That's why, if somene pulls it off, it means that they've managed to thoroughly outmaneuver the other player.

Quote from: gabriel_ss4u;310165
Is that so? Even if the player who set up an ambush sucks at ambushes, and the player being ambushed is adept at sensing and avoiding ambushes according to character stats????

If the player whose character is trying to set up the ambush sucks at it, his character probably wouldn't have succeeded.

But when a sense of 'player vs. GM' turns into 'player vs. player', I think the essence of the game is being lost.

I disagree with this entirely for a game like Amber.  It's not a traditional party structure game; it's members of a royal family struggling against each other for position.

My feeling is that if one player managed to set up a circumstance where he's ambushing a target without any ranged weapon from 500 yards away, he has thoroughly outmanuevered the other player and *ought* to win.

Give that 79% of Americans are Christians, it surprises me that they had to get fake ones.  That's not even trying.

Quote from: Cranewings;309181
I just wish there were additional degrees of it. I feel like if one person has the high ground and a spear, the person he is fighting should be damn near helpless. The +1 doesn't cut it. Neither does an attack of opportunity.

Is there a good term for this kind of absurd overcorrection?  It's a common trend I see in houserules, to identify a phenomenon but over-amplify it to the point where the houserule makes the game less like the source material (whether stories or real life).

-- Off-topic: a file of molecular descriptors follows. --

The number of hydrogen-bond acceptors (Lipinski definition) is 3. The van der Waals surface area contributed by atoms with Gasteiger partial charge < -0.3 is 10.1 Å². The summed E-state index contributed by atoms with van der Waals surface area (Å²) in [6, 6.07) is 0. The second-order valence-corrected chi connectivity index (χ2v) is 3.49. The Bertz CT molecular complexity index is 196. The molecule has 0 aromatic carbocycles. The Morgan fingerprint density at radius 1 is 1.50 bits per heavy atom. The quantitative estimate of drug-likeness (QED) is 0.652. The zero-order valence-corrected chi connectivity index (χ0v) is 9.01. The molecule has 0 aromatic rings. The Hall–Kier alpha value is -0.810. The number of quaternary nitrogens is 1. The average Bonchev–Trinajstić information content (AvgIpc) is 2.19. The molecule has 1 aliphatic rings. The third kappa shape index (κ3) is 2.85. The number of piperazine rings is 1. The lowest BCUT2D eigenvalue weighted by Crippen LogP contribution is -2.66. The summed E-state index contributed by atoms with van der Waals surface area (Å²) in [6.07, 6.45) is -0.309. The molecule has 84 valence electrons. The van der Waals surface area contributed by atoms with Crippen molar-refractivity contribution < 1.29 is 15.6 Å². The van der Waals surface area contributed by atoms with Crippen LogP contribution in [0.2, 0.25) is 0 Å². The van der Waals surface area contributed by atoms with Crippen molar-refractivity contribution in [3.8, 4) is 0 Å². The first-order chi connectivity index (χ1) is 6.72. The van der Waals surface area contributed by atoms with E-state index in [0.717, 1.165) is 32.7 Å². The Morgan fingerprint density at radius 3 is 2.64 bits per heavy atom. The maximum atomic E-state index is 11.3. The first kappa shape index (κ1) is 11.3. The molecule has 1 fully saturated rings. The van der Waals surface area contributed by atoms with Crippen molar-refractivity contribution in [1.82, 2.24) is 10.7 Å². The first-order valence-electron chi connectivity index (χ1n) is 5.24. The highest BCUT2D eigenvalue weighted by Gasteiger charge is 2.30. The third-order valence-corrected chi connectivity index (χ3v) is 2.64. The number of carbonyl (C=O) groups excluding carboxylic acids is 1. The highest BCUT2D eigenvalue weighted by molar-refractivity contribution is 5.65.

Quote from: Hackmastergeneral;309809
There were wizards in the real world?

Quite a few, although most didn't amount to much.  Even today there still are many people who claim to practice what amounts to magic, and gain significant amounts of money or power by doing so. ;)

News and Adverts / Free Speech RPG message board
« on: June 17, 2009, 08:26:19 PM »
I've checked it out too, and likewise with you best of luck.  If it succeeds it shows your forum fills a valuable niche.  If not, it doesn't necessarily mean you were wrong: forums can founder for a variety of reasons.

(I approve of the site's endorsement of Traveller as the best RPG in the world.  I do not consider that question to have a single right answer, but there is a set of RPGs -- and I feel Traveller is one of them -- for which one could make a good argument.  Picking one of those shows me that someone can recognize quality, while picking something else makes me question whether they and I have anything in common as roleplayers.)